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CD Review

Maurice Ravel

Complete Piano Works

  • Pavane pour une infante defunte
  • Miroirs
  • Jeux d'eau
  • Gaspard de la nuit
  • Menuet sur le nom d'Haydn
  • Menuet Antique
  • Le Tombeau de Couperin
  • A la Maniere de Chabrier
  • A la Maniere de Borodine
  • Prélude
  • Valses nobles et sentimentales
  • Sonatine
Heidi Lowy, piano
Bayer BR100344/45 DDD 2CDs 54:32, 71:39
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Having recorded the complete Mozart piano sonatas, Heidi Lowy has turned her attention to Ravel. To call the two composers stylistically dissimilar would be the understatement of the year. Nevertheless, one feels that Lowy is as interested in finding out what they have in common as she is in distinguishing between them.

On the basis of her Ravel, I'd pigeon-hole Lowy as a pianist who works on the cool side of the temperature gradient. She's not a musician who has much use for spectacle, or for the emotional manipulation of her listeners. Her playing is calm and intellectual – not at all traditionally "charming," but not lacking in natural grace, either. She's a classicist taking a midnight swim in Impressionist waters, and not really a Romantic at heart. I've often sensed that Ravel didn't want his music to be played too prettily, and it is for that reason that I think he would have liked Lowy's performances, even though they lack the friendliness that one hears in Robert Casadesus and Vlado Perlemuter, for example. Although she has the finesse and power to pull off "Scarbo" from Gaspard de la nuit, for example, she seems content to keep herself reined in, under control, and objective. The one area in which she makes waves is in her bouncy, even bumpy, stop-and-go phrasing, which adds speed bumps to Ravel's musical highway. Her pianism is anything but glib.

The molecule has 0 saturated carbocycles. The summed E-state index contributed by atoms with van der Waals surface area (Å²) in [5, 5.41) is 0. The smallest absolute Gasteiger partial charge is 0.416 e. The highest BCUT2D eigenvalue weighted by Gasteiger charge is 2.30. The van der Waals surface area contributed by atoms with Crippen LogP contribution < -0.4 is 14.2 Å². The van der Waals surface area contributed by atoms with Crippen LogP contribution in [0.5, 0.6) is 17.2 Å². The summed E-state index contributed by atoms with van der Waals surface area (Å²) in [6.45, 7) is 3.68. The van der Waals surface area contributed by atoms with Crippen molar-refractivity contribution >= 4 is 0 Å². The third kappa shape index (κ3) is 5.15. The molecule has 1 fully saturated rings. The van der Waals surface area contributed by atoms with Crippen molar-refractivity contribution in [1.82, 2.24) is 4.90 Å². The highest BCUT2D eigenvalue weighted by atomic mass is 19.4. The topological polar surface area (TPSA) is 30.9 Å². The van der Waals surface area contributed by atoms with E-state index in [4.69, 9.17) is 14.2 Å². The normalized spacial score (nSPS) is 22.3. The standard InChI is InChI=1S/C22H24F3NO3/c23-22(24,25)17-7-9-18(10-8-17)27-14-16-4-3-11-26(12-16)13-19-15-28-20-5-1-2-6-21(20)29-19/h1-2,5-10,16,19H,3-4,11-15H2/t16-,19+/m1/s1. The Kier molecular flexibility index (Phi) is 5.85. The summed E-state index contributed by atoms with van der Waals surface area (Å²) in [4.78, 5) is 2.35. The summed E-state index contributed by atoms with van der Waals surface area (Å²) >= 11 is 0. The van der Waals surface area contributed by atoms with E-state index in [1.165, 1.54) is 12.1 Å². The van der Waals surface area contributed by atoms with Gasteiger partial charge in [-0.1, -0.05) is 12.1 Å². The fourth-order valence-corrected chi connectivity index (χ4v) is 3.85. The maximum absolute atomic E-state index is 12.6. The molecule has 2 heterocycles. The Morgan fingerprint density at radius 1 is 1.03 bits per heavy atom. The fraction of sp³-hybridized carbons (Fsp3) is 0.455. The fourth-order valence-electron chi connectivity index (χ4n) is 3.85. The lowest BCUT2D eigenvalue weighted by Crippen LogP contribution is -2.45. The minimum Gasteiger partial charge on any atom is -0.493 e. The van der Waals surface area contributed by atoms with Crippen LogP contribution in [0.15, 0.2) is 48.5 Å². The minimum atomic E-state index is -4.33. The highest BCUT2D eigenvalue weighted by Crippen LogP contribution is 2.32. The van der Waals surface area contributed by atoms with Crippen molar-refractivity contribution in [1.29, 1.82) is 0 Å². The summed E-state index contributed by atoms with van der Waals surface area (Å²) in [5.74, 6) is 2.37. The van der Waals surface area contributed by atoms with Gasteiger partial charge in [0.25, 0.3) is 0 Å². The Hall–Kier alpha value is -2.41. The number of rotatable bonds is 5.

Lowy began her studies at Juilliard, and continued them at Oberlin and Eastman. In France, her mentors were Nadia Boulanger and Robert Casadesus. This seems to be proof that great pianists do not necessarily make clones of themselves – nor should they – when they become pedagogues. Lowy concertizes extensively in the United States.

These performances were recorded in May 2002. The engineering is not ideal: the piano's tone is a little clouded, as if Lowy had her foot on the pedal too much. The pianist's clear-eyed interpretations demand a more pellucid sound. On the other hand, the booklet notes are superb – full of literary allusions and insightful parallels.

In summary, Lowy's set brings something new to the Ravel discography without making it necessary to rewrite the history books.

Copyright © 2003, Raymond Tuttle